In the UK, there is an organisation called Changing Faces which runs a Skin Camouflage service. Anyone with any type of scar can be referred to speak with a trained practitioner about the options available.
“Our practitioners will find the best colour match for your skin and then they will teach you how to apply cosmetic camouflage products to cover blemishes,” says Rory Cooper, a Skin Camouflage service coordinator.
The products used are very different from normal high street make-up as they are highly pigmented and are more effective at hiding unwanted marks. The skin camouflage practitioners carry over 140 shades of cream and 10 tinted powders from five different brands (Dermacolor, Veil, Covermark, Keromask and Vichy Dermablend). The service highly advises that you only buy products from these respectable suppliers as there are often fakes on the market.
“Like any client coming to any of our clinics, those with self-harm scars would be treated non-judgmentally.
“The service sees dozens of clients with self-harm scars every year and our practitioners have had training around the practical aspects of covering scars as well as about the act of self-harming itself,” says Cooper.
Usually, you must go to your GP first and they can refer you to the service, or in some cases you can refer yourself. Afterwards, you are given a prescription for your cosmetic products and you can start using them yourself at home.
Although no product will miraculously make your scars disappear overnight, there are many high-rated and affordable products available which can help reduce their appearance.
Bio-Oil, £14.99 (125ml): this specialist skincare oil claims to reduce the appearance of scars and stretch marks and contains many natural ingredients.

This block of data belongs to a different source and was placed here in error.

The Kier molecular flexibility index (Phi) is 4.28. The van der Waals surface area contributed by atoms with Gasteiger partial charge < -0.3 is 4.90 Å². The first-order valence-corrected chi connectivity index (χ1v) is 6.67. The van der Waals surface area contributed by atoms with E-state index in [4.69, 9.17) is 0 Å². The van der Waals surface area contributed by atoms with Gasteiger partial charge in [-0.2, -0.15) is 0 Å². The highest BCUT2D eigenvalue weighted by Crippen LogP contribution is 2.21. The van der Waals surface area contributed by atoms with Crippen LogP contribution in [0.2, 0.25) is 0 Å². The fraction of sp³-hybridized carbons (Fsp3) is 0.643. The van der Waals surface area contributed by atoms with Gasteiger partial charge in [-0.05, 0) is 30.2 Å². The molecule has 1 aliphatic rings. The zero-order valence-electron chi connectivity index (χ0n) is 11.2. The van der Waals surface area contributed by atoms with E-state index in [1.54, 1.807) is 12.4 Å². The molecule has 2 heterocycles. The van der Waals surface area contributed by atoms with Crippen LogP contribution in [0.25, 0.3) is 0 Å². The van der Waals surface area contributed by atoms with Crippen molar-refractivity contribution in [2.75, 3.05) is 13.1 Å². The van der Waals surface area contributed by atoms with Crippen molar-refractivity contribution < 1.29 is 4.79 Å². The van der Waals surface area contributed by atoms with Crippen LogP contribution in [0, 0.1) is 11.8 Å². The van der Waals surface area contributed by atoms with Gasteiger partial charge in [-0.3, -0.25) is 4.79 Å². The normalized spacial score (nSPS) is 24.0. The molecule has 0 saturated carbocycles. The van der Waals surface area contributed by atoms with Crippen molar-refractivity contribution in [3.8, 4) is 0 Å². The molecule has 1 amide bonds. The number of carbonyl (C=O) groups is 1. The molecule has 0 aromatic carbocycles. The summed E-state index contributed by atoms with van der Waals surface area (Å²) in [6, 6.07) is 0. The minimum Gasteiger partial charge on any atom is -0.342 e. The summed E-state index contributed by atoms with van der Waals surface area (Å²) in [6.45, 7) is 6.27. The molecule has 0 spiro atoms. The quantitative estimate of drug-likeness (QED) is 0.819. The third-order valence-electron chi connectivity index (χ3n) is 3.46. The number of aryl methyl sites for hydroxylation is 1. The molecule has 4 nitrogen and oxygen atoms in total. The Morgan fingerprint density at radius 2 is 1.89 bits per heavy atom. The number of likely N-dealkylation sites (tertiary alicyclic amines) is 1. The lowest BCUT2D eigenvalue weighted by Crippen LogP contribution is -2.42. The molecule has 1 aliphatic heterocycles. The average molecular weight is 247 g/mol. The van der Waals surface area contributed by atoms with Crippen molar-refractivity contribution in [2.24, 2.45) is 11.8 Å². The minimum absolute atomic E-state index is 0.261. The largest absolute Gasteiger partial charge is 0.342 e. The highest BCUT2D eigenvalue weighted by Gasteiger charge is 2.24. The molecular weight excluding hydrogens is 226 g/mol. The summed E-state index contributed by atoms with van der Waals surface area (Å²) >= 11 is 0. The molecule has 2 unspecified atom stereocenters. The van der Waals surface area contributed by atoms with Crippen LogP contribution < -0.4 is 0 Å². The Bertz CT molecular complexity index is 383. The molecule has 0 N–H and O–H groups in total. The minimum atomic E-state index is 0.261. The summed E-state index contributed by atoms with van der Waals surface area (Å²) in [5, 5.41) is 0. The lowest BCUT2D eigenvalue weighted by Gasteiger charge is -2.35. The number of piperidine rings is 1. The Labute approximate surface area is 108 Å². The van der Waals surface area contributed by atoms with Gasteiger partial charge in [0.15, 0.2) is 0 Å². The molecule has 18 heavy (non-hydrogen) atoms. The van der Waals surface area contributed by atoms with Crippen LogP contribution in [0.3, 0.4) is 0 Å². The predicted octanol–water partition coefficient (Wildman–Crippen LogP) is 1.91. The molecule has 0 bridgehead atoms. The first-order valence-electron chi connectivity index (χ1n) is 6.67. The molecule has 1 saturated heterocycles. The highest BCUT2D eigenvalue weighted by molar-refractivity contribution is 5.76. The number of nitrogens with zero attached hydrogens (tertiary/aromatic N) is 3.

Boots scar reduction serum, £7.99 (50ml): this serum has been tested on stretch marks, injuries and surgical scars and claims to reduce the appearance of scars within 12 weeks of use.
Palmer’s skin therapy oil, £10.49 (150ml): the oil again helps to reduce the appearance of scars. The formula has been designed to penetrate through to the epidermal skin layer to provide noticeable results.
Remescar silicone scar stick, £19.99 (5.4g): this stick helps to heal scars and can be used on old scars too. The stick is easy to use and the formula can help reduce the appearance of scars, burn marks and surgical scars.
think differently about your scars
For many people, having a constant physical reminder just brings back uncomfortable memories and others are embarrassed by people seeing their scars, but another option is trying to rethink how you feel about your scars. Author Alice Walker, who wrote a number of bestselling novels such as The Color Purple, refers to her scars as “warrior marks”.
Some people prefer to think of scars as a sign they overcame a difficult part of their life and a reminder of how strong they are to have faced their problems and moved on positively.
Jess Owen 18th May 2018